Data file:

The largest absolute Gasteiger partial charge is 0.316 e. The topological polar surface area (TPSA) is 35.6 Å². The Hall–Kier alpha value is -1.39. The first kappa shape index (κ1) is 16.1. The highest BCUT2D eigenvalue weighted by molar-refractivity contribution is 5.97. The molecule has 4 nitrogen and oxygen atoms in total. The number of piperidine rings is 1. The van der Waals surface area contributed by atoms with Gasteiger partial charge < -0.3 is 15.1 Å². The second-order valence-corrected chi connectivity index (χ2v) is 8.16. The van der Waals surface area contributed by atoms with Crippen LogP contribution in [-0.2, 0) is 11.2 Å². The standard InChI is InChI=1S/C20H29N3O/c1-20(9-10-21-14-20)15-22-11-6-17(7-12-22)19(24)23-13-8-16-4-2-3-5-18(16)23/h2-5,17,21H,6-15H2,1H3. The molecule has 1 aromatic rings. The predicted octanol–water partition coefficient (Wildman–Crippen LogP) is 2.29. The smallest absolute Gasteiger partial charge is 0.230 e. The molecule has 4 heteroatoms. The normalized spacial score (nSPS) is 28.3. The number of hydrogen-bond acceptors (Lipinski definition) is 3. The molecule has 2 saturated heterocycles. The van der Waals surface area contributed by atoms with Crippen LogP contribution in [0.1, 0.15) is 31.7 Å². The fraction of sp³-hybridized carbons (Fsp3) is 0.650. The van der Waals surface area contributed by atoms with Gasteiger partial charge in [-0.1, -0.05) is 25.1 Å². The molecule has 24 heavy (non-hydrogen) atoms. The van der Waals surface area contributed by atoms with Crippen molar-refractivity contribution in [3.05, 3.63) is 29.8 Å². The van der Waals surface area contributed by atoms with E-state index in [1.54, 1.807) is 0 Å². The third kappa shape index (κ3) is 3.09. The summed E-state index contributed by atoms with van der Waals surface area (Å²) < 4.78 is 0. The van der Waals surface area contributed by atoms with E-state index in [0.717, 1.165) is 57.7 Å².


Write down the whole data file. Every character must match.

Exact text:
The largest absolute Gasteiger partial charge is 0.316 e. The topological polar surface area (TPSA) is 35.6 Å². The Hall–Kier alpha value is -1.39. The first kappa shape index (κ1) is 16.1. The highest BCUT2D eigenvalue weighted by molar-refractivity contribution is 5.97. The molecule has 4 nitrogen and oxygen atoms in total. The number of piperidine rings is 1. The van der Waals surface area contributed by atoms with Gasteiger partial charge < -0.3 is 15.1 Å². The second-order valence-corrected chi connectivity index (χ2v) is 8.16. The van der Waals surface area contributed by atoms with Crippen LogP contribution in [-0.2, 0) is 11.2 Å². The standard InChI is InChI=1S/C20H29N3O/c1-20(9-10-21-14-20)15-22-11-6-17(7-12-22)19(24)23-13-8-16-4-2-3-5-18(16)23/h2-5,17,21H,6-15H2,1H3. The molecule has 1 aromatic rings. The predicted octanol–water partition coefficient (Wildman–Crippen LogP) is 2.29. The smallest absolute Gasteiger partial charge is 0.230 e. The molecule has 4 heteroatoms. The normalized spacial score (nSPS) is 28.3. The number of hydrogen-bond acceptors (Lipinski definition) is 3. The molecule has 2 saturated heterocycles. The van der Waals surface area contributed by atoms with Crippen LogP contribution in [0.1, 0.15) is 31.7 Å². The fraction of sp³-hybridized carbons (Fsp3) is 0.650. The van der Waals surface area contributed by atoms with Gasteiger partial charge in [-0.1, -0.05) is 25.1 Å². The molecule has 24 heavy (non-hydrogen) atoms. The van der Waals surface area contributed by atoms with Crippen molar-refractivity contribution in [3.05, 3.63) is 29.8 Å². The van der Waals surface area contributed by atoms with E-state index in [1.54, 1.807) is 0 Å². The third kappa shape index (κ3) is 3.09. The summed E-state index contributed by atoms with van der Waals surface area (Å²) < 4.78 is 0. The van der Waals surface area contributed by atoms with E-state index in [0.717, 1.165) is 57.7 Å².